U.S. Secretary of State John Kerry is looking to Pope Francis, spiritual leader of the world’s 1.2 billion Roman Catholics, for help in his efforts to negotiate peace between Muslims and Jews.
In a visit to the Vatican today, Kerry met with the Holy See’s top diplomat, Secretary of State Pietro Parolin, to discuss Mideast developments and other matters, including the agenda for a planned meeting between President Barack Obama and the new pope.
The talks ranged from the issue of global poverty to this month’s Syria peace conference to the fighting in South Sudan, where there is a large Catholic population, Kerry told reporters afterward. They discussed Israel-Palestinian peace talks in preparation for the pope’s announced visit to Israel, Jordan and the Palestinian territories in May, Kerry said.
“This was as comprehensive a conversation as I’ve had with any secretary of state or foreign minister in the course of my tenure, and I think, happily, we agreed on an enormous amount of things that we can cooperate on,” Kerry said.
No date was announced for Obama to meet with Pope Francis at the Vatican.
“I know that the Holy Father is anticipating the visit of President Obama here, and the president is looking forward to coming here to meet with him,” Kerry said.
Kerry said his discussions with Archbishop Parolin today covered the pope’s and Obama’s “common interest” in addressing poverty worldwide. Obama last month cited a need to reduce the growing gap between rich and poor, invoking Pope Francis’s warning that unfettered markets are increasing income disparities, and that risks fomenting social unrest.
“We have a huge common interest in dealing with this issue of poverty, which in many cases is the root cause of terrorism or even the root cause of the disenfranchisement of millions of people on this planet,” Kerry said.
In a statement, the Vatican said Kerry met with Archbishop Parolin for an hour and 40 minutes, discussing “the peace process in the Middle East, especially the situation in Syria and the preparations for the Geneva II Middle East Peace Conference, and negotiations between Israel and Palestine.”
Speaking to reporters, Kerry expressed appreciation for the pope’s comments yesterday supporting the Syrian peace conference, which is scheduled to begin next week, and said he will keep the Vatican apprised of developments as he seeks to negotiate an Israeli-Palestinian peace accord. Kerry hasn’t made public the substance of those negotiations, which include the treatment of Jerusalem, including the eastern part of the holy city where Palestinians seek to establish the capital of an independent state.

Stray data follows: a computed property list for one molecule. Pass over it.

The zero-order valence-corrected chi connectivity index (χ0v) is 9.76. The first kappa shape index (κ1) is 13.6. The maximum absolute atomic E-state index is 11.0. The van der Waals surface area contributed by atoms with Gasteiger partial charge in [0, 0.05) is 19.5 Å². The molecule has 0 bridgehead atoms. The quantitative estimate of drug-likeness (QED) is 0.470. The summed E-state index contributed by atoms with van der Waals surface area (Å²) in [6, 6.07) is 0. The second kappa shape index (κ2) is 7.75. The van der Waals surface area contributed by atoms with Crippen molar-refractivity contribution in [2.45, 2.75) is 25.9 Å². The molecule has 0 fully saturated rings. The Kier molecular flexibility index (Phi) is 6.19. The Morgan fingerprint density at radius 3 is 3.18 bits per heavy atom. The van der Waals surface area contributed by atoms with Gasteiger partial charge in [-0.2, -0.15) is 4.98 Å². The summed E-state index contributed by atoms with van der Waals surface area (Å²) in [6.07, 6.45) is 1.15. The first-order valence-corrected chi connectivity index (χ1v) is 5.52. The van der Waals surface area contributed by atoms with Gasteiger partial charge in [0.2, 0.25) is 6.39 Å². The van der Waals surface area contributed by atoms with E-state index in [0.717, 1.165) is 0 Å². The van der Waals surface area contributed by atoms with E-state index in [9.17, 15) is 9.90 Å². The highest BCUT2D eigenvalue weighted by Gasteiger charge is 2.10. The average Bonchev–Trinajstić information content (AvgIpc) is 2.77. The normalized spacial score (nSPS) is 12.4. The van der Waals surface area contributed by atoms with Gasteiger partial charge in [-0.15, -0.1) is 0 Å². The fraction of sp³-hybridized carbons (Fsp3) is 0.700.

“Obviously, there are issues of enormous concern to the Holy See, not just about peace, but also about the freedom of access for religious worship in Jerusalem for all religions,” Kerry said.
In a sign of stepped-up Vatican diplomacy, Pope Francis has called repeatedly for ending the warfare in Syria, which has claimed more than 125,000 lives.
The Christian community in Syria, among the oldest in the world, makes up about 10 percent of the population of 22.5 million. Many Christians live near Damascus and in Aleppo, which has seen some of the heaviest fighting in the civil war.
Christians, both Orthodox and Catholic, have been targeted by both sides in a conflict that pits largely Sunni rebels against a regime led by President Bashar al-Assad and fellow Alawites, an offshoot of Shiite Islam. Christians have held some important positions in Assad’s government.
In his “State of the World” address to diplomats from 180 countries yesterday, the pope said that “renewed political will” is needed to end the Syrian civil war. The Geneva II conference “will make the beginning of the desired peace process,” he said.
Francis plans to tour the Holy Land May 24-26, stopping in Amman, Bethlehem and Jerusalem, in a trip the pontiff said was conceived to commemorate the 50-year anniversary of a visit by Pope Paul VI to meet the head of the Orthodox Church.
The trip may stray from the historical to the current, if a visit to the Holy Land this month by a delegation of Catholic bishops is an indication. A report today on Vatican Radio described the poverty the delegation encountered in Gaza and speculated that the lives of illegal migrants would become more uncertain as Israel tightens its restrictions.
The pope chose a refugee camp on the tiny Italian island Lampedusa for his first trip outside Rome to condemn European indifference to African migrants. In his first tour outside Italy, the pope urged the youth of Rio de Janeiro to embrace non-violent activism to overcome apathy toward suffering the world.
On South Sudan, Parolin was “very interested in what he and they could do in order to try to assist” in ending the violence, Kerry said.
Also, Parolin raised issues involving U.S. health care policy that are of “special interest” to the U.S. Conference of Catholic Bishops, according to the Vatican statement.
The U.S. Supreme Court is considering a case filed by the Little Sisters of the Poor. The order of Catholic nuns, who care for elderly people, say they shouldn’t be required to facilitate coverage of contraception under Obama’s health-care law by signing a certification shifting that responsibility to the group’s insurer.
To contact the editor responsible for this story: John Walcott at firstname.lastname@example.org